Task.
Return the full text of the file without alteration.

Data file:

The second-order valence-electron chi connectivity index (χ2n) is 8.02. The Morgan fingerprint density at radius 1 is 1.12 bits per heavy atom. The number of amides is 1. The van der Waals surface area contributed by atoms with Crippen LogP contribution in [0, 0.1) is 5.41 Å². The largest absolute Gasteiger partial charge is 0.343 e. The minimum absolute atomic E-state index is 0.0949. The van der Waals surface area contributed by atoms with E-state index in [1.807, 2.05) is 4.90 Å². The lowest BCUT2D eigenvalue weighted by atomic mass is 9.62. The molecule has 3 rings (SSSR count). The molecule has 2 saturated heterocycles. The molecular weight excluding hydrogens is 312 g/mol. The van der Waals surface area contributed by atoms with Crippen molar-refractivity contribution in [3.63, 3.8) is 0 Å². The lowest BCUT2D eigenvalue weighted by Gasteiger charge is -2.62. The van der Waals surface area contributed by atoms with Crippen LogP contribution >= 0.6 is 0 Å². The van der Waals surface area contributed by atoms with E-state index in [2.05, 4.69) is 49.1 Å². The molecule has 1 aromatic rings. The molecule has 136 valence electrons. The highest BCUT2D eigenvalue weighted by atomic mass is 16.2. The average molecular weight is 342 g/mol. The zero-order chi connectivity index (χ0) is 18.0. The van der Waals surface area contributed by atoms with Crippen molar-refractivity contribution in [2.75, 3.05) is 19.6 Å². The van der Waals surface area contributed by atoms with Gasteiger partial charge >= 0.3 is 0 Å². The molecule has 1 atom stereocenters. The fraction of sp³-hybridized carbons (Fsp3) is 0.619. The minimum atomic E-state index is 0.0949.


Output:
The second-order valence-electron chi connectivity index (χ2n) is 8.02. The Morgan fingerprint density at radius 1 is 1.12 bits per heavy atom. The number of amides is 1. The van der Waals surface area contributed by atoms with Crippen LogP contribution in [0, 0.1) is 5.41 Å². The largest absolute Gasteiger partial charge is 0.343 e. The minimum absolute atomic E-state index is 0.0949. The van der Waals surface area contributed by atoms with E-state index in [1.807, 2.05) is 4.90 Å². The lowest BCUT2D eigenvalue weighted by atomic mass is 9.62. The molecule has 3 rings (SSSR count). The molecule has 2 saturated heterocycles. The molecular weight excluding hydrogens is 312 g/mol. The van der Waals surface area contributed by atoms with Crippen molar-refractivity contribution in [3.63, 3.8) is 0 Å². The lowest BCUT2D eigenvalue weighted by Gasteiger charge is -2.62. The van der Waals surface area contributed by atoms with Crippen LogP contribution >= 0.6 is 0 Å². The van der Waals surface area contributed by atoms with E-state index in [2.05, 4.69) is 49.1 Å². The molecule has 1 aromatic rings. The molecule has 136 valence electrons. The highest BCUT2D eigenvalue weighted by atomic mass is 16.2. The average molecular weight is 342 g/mol. The zero-order chi connectivity index (χ0) is 18.0. The van der Waals surface area contributed by atoms with Crippen molar-refractivity contribution in [2.75, 3.05) is 19.6 Å². The van der Waals surface area contributed by atoms with Gasteiger partial charge >= 0.3 is 0 Å². The molecule has 1 atom stereocenters. The fraction of sp³-hybridized carbons (Fsp3) is 0.619. The minimum atomic E-state index is 0.0949.